Copyright Filtering in the Stimulus Bill?

[UPDATE: The agreement on the stimulus bill excludes the copyright filtering language. The proposal is not, of course, dead. So a letter to your representatives is still worthwhile, although now less urgent.]

Through the good work of advocacy groups like Public Knowledge, efforts to add legal approval of copyright filtering to the economic stimulus bill now before Congress have been thwarted — so far. Although neither the House nor the Senate version of the legislation contained the provision, it can of course be added by the conference committee. If that happened, it would be almost impossible to stop it from becoming law, given the high stakes for the overall legislation and special rules that make it essentially impossible to remove a provision by amendment.

I would oppose copyright filtering in any event, on two independent grounds dear to my heart: it is harmful to both data privacy and fair use. But adding such a complicated and far-reaching bill to the stimulus package (to which it is superfluous) — without any real debate — would be unconscionable.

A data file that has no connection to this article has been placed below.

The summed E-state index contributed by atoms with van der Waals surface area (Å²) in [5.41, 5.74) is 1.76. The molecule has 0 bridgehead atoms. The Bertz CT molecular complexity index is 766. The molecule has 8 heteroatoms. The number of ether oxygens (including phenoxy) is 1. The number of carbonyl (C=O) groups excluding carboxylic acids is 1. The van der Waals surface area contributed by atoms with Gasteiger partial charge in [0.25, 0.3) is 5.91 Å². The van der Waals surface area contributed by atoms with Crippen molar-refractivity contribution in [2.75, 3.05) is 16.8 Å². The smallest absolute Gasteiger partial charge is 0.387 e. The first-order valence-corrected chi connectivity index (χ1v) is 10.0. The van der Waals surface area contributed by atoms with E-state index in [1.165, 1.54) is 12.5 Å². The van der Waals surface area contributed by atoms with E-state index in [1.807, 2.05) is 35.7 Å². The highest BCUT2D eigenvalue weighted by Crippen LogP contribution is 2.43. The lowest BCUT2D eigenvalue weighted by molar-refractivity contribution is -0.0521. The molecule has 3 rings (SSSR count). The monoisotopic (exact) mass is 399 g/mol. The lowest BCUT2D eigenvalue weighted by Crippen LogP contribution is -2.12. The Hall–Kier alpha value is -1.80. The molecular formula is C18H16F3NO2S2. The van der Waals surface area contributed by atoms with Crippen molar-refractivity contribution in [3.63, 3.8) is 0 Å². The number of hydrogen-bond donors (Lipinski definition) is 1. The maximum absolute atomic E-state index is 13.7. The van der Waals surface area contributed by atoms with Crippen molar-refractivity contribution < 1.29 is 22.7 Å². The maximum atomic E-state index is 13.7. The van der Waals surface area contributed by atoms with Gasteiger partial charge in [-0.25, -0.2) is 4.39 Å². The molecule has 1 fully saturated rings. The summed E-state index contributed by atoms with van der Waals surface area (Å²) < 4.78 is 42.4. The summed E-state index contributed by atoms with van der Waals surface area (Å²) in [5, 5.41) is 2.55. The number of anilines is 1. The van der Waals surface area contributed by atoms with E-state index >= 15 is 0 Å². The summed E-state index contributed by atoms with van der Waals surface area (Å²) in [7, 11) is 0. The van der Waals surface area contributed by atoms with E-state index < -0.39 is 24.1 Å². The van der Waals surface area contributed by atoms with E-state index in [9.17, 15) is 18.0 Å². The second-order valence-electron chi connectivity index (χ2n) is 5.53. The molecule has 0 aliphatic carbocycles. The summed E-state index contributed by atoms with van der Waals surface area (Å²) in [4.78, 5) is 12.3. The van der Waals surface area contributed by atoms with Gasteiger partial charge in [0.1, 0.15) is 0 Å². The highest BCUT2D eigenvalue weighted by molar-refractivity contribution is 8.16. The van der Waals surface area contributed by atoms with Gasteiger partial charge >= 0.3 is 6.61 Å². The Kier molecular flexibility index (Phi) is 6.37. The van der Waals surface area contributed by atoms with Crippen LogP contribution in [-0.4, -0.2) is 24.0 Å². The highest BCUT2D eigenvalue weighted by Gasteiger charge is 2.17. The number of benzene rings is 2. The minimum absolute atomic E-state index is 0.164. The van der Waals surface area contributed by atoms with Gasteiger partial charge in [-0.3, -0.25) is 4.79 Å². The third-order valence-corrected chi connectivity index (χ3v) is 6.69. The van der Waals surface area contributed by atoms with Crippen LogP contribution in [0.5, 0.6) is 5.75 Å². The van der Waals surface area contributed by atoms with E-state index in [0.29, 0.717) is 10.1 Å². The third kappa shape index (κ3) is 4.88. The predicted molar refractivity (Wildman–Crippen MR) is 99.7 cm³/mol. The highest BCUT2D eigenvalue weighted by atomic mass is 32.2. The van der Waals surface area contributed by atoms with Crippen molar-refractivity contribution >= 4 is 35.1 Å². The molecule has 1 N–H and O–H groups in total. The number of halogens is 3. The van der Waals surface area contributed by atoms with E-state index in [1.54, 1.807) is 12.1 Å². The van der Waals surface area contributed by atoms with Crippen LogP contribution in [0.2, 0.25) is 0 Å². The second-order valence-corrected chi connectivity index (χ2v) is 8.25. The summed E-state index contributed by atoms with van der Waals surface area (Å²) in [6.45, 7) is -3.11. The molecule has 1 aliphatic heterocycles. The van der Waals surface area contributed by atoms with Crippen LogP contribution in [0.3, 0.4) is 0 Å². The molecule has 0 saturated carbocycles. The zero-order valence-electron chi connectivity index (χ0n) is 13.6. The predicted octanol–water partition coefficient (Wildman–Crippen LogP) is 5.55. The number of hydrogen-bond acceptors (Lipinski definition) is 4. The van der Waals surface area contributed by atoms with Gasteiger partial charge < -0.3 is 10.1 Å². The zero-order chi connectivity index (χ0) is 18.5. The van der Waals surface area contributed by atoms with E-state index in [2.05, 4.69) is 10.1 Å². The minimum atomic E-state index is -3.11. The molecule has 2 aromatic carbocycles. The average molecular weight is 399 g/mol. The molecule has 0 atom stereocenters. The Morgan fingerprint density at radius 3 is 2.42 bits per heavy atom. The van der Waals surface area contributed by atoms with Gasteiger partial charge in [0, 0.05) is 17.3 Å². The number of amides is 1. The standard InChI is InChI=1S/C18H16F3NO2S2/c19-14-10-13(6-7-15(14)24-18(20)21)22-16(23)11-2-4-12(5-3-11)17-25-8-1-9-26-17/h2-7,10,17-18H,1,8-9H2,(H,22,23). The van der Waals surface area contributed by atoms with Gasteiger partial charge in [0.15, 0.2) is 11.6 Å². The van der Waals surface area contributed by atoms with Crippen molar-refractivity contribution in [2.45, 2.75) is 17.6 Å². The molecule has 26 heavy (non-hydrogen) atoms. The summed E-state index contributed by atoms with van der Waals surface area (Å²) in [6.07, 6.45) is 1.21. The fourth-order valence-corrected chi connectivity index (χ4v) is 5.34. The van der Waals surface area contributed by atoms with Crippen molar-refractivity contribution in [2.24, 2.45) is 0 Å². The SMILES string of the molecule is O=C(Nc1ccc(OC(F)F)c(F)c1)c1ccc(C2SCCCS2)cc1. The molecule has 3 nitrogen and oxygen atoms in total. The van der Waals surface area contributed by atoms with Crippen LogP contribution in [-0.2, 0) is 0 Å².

PK has a web page up that allows you to fax a letter to the conference committee members; do it today before it’s too late. The letter I wrote is after the jump:

I am a law professor studying privacy and intellectual property law and new technology. I understand that efforts continue to insert a “copyright filtering” proposal into broadband development provisions of the conference report on the stimulus bill.

Any such amendment should be rejected. This issue is being portrayed as noncontroversial, but I assure you that is not so. This extremely complex issue implicates personal privacy of web users and the balance of intellectual property rights.

First, filtering opens the door for monitoring of our online reading and writing habits, seriously threatening personal intellectual privacy. Second, mechanized filtering cannot reliably detect “fair use” under copyright law, which requires human judgment. Such automatic filtering will chill free expression by shutting down perfectly legal web content.

This proposal requires greater scrutiny. I support rapid passage of the stimulus bill to help spur our economic recovery, but filtering is not necessary to allow that to happen. Please resist efforts to add it to the package.

Many thanks for your attention.

One Response to “Copyright Filtering in the Stimulus Bill?”

  1. Fair use should be expanded, not contracted. Thanks for diligently keeping an eye on Congress.